Our twins are here!!! I can’t even believe it – our family truly feels complete and I can’t imagine it any other way.
If you like birth stories or are a twin mom to be yourself who is curious about a vaginal twin birth, sit back and relax because brevity isn’t my strong suit! Here’s my twin induction birth story!
At my 38 week appointment we’d scheduled a Cervidil induction to begin at 5 pm on Wednesday due to the fact that I was just 1/2 cm dilated at the time. My doctor wanted to see me the afternoon before I went in for a final check and that time I was 1 cm dilated, 50% effaced and both twins were still head down so we decided to move forward with the scheduled Cervidil induction. One perk of being induced (the only perk really) is that we were able to wrap up all loose ends, arrange childcare for Siena, and take an afternoon nap and show up to the hospital totally ready to go. It was extremely odd arriving and saying “We’re here to have some babies!” yet have no signs of labor.
My labor with my daughter 2.5 years ago with spontaneous (though it didn’t start until 41 weeks), long, and unmedicated. I labored at home for over a day and a half (about 20 hours of which was early labor and not very painful) before arriving to the hospital just before dawn. The contractions were so intense by then that I had to pause down the hallway on the way to get checked in. I labored for quite a long time in the dim hospital room where the nurses rarely bothered me except with the occasional intermittent monitoring. I was free to roam, shower, and labor however I pleased. I pushed for an exhausting 3.5 hours and my recovery was amazingly quick and easy. (You can read the entire birth story here.) It was the hardest thing I’ve ever done.
As I mentioned in a few of my final pregnancy updates, I really struggled with the idea of being induced. I was emotional in the week leading up to labor as I tried every induction technique known to man, with the exception of castor oil. I even used my breast pump several times over the course of the three days before induction day, which is one of the surest ways to start labor – but only if your body is ready. I did acupuncture and went to the chiropractor (which I wanted to do either way to ensure my pelvis was aligned and ready for the babies to easily move down into) as well. I tried eating 6 dates a day but after that appointment where I was 1/2 cm dilated gave them up as they were officially grossing me out by that point!
Despite my reluctance to be induced, I took my doctor’s advice and went for it at 39 weeks pregnant. Many doctors suggest induction with di/di twins at 38 weeks so I already felt like he’d “given me” another week. I struggled with this decision but was at peace with it when the day came.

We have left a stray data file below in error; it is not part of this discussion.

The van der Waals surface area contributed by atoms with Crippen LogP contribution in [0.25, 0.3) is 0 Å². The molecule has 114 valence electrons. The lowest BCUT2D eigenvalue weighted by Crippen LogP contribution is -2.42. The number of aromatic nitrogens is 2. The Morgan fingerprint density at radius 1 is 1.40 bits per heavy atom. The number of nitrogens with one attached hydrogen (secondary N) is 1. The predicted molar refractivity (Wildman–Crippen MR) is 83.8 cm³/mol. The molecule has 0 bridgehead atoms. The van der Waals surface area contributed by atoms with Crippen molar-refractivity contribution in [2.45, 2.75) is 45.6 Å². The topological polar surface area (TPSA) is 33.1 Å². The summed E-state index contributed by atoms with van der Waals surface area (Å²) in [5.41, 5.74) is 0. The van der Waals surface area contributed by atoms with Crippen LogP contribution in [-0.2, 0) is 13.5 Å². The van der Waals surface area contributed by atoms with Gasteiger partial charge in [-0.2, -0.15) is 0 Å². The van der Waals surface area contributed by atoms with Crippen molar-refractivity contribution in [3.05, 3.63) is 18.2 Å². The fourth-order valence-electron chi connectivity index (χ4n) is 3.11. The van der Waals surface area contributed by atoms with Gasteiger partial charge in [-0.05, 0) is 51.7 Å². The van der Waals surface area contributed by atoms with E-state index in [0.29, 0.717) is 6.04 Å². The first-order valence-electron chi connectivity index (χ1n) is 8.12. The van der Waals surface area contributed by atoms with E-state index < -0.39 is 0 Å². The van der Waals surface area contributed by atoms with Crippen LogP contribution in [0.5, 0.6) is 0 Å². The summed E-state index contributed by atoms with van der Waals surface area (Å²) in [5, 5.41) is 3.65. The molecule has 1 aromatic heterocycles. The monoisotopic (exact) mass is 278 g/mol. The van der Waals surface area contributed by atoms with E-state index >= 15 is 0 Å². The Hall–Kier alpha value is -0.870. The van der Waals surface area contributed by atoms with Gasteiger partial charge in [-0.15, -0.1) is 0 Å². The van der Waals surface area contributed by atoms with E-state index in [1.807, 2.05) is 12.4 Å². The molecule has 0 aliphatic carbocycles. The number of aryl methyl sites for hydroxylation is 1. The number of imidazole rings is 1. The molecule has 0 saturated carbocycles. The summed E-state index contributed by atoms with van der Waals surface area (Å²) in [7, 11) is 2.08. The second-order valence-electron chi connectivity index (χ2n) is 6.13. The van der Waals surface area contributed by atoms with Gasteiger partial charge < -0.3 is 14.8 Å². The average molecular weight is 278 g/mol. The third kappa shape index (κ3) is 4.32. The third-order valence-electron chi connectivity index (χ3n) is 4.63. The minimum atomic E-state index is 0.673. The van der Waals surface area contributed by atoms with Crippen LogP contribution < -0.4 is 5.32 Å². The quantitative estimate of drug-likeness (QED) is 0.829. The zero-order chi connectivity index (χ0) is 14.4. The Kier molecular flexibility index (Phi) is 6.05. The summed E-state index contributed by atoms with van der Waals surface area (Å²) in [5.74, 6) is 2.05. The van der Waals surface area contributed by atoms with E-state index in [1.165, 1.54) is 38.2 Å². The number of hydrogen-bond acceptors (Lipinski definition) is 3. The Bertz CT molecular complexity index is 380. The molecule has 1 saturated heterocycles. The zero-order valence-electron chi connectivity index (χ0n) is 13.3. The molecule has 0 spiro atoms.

We ate dinner just before arriving at the hospital which was a good idea because it took over 1.5 hours for me to even get checked in and the Cervidil inserted. Once it was inserted, I needed to be monitored constantly for 2 hours and then it would remain inside me for 12 hours total. After that, I was allowed to do intermittent monitoring, which meant that the nurses would be coming in to hook me up for 20 minutes of every hour. After the 2 hours of monitoring I did some walking around the room, bounced on the birth ball, did some blogging and then got hooked up again. Since I was going to try to sleep, I told her that I would just do continuous monitoring. However, it was SO much more uncomfortable than expected. Not only did the bands itch, but if I moved an inch one of the twins would fall off the monitor and a nurse would come back in to fix it. Though I turned the lights off shortly after 10, by midnight I was in tears of frustration because I didn’t think I’d ever be able to sleep and I was incredibly uncomfortable on the hard hospital bed. I told the nurse I just wanted to switch to intermittent monitoring so I could at least recline the bed back to a flat position and get 45 minutes of uninterrupted sleep. I’m pretty sure she let me go about an hour and a half or so because she woke me around 2 a.m. to do the monitoring again. She didn’t let me go as long this next time but between midnight and 6:30 AM I think I strung together about 4 hours of sleep.
The Cervidil is left in for 12 hours. Sometimes it sends people straight into labor without need for Pitcoin, which was my hope. I thought that would be my best chance of having the most natural induction possible. Unfortunately that wasn’t the case for me, although I did have some “real” feeling contractions in the night, it didn’t turn into a consistent labor pattern. When my doctor came to the hospital to check me at 6:45 he said I was about a 3 and was able to stretch me (as painful as it sounds) to a 4. I had to be off the monitors for a full hour after that so I was able to shower, get ready, drink my coffee and eat a full breakfast (the breakfast the hospital gave me was tiny and Mike got us breakfast burritos) before we started the Pitocin.